• debunk •
di-bêngk • Hear it!
Part of Speech: Verb
Meaning: 1. To expose falsehood or shams. 2. To undermine exaggerated claims.
Notes: This word is derived from the noun bunk, short for bunkum "falsehood, nonsense". It is an American original, so we have debunker as a personal noun and debunkable for a potential adjective. The present participle, debunking serves as a regular adjective and the action noun.
In Play: You debunk false beliefs: "In her latest book, Hilda debunks the Western misbelief that health is synonymous with artistic mediocrity for all great artists must suffer." Exaggerated claims also invite debunking: "By the end of the week, Gladys Friday had thoroughly debunked the president's rosy predictions of next year's revenue."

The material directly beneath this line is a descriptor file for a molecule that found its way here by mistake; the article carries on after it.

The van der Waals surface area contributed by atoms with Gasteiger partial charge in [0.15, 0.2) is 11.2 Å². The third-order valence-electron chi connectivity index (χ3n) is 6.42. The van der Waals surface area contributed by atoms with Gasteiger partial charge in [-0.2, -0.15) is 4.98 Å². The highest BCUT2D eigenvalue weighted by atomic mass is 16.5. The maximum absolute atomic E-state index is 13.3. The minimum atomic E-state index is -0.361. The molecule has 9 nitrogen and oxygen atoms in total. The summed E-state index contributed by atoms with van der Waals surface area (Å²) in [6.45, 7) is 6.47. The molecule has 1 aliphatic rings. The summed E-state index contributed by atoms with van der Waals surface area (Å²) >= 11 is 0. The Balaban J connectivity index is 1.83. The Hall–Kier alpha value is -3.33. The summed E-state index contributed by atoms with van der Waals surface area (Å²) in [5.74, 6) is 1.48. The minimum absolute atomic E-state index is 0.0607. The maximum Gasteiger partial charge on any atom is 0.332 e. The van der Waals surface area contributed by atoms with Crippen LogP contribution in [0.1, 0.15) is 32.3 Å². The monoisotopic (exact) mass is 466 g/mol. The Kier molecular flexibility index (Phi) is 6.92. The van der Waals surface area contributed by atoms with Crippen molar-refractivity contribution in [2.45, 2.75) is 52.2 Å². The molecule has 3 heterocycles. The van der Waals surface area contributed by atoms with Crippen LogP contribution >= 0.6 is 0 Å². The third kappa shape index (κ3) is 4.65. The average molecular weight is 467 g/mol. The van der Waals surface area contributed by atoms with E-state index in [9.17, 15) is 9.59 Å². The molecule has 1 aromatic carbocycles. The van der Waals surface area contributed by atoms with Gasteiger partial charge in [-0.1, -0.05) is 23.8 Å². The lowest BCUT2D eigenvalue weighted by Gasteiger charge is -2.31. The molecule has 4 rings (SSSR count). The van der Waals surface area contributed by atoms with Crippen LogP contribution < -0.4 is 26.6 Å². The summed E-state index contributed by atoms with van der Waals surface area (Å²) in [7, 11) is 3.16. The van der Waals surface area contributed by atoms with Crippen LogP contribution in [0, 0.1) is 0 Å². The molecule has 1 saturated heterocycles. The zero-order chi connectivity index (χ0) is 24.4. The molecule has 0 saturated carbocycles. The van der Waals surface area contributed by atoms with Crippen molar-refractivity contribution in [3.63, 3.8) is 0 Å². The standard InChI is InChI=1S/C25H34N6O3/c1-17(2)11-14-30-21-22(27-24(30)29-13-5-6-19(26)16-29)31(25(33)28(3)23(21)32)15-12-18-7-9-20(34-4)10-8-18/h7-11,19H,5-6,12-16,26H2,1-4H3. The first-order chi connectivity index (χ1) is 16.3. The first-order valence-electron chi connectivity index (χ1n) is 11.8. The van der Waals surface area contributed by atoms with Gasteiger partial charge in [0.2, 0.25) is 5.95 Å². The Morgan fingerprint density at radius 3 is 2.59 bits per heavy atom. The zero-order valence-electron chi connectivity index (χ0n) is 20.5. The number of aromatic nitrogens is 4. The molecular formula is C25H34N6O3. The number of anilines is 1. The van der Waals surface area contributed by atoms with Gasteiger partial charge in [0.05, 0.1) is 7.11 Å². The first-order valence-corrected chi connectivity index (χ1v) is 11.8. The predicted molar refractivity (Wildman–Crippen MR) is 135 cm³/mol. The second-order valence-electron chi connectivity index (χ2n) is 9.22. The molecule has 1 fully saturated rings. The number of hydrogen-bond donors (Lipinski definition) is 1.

Word History: Today's word is a derivation made up of de- "undo" + bunk "false nonsense". Bunk is a clipping of bunkum, a mid-19th century respelling of Buncombe. In 1820, Felix Walker, who represented Buncombe county, North Carolina, in the U.S. House of Representatives, rose to address the question of admitting Missouri as a free or slave state. He rambled on in a long and wearisome speech until he was shouted down by his colleagues. Later he explained to them that he was speaking not to Congress but "to Buncombe". His colleagues thereafter referred to such speeches as buncombe, later misspelled as bunkum. (Now we must express our gratitude to George Kovac for sharing this very topical Good Word with us—and that's no bunk!)
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